For most of history, dying was an event. These days, it’s a “process,” and one that can go on for decades.

It’s rough on families. And it’s a gold mine for those who had the cash and the foresight to invest in the burgeoning “assisted living” industry.

Old folks’ homes are springing up here faster than mattress stores and burger joints.

The Tallahassee Democrat’s TaMaryn Waters reports that 12 of these places are in the pipeline and, says AARP spokesman Dave Bruns, “The market sees a lot of opportunity.”

The local “Office of Economic Vitality” is pleased as punch. Competition for the Medicare set is fierce and commercials are ubiquitous. Even on Thanksgiving morning, construction workers were on-site, toiling to get a facility in the capital city’s high rent district ready for opening day.

Nobody wants to be a burden to their children, and advertising agencies do a remarkable job of making these “senior living communities” sound like Club Med. On television, you can’t smell the disinfectant that pervades the “memory care” wing, even in the five-star, amenity-intensive care units.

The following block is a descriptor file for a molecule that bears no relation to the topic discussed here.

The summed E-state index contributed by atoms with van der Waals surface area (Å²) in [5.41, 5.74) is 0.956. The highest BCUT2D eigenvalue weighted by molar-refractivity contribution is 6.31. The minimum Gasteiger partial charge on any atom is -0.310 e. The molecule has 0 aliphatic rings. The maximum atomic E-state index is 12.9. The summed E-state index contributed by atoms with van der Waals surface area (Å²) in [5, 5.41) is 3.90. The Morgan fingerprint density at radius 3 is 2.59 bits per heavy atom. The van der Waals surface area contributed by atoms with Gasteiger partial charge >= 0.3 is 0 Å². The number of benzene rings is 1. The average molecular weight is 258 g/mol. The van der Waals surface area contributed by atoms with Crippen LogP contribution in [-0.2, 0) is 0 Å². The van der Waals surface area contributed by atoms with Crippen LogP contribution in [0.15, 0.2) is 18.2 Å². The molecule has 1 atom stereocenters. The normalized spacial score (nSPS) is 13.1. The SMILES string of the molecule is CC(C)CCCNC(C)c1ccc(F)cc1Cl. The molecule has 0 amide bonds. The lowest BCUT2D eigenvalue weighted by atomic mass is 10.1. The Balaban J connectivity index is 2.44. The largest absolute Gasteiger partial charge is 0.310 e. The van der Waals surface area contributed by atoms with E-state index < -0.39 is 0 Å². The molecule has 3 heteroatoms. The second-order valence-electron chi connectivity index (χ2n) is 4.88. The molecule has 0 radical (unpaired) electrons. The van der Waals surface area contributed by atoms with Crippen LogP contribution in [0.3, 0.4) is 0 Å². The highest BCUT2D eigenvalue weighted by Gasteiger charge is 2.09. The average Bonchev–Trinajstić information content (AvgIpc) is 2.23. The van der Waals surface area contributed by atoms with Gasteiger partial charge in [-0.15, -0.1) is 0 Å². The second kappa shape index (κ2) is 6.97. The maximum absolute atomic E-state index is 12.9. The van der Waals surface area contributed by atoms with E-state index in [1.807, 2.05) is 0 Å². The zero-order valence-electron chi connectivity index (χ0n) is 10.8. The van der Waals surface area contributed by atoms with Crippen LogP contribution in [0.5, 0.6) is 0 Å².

Decades of dementia is the new normal for significant segments of the population. The warehousing of those who cannot fend for themselves is a source of steady employment for people with strong backs, the patience of a saint, and extremely limited career options. But it is not a sustainable business model for a society that seeks to fulfill the Fifth Commandment.

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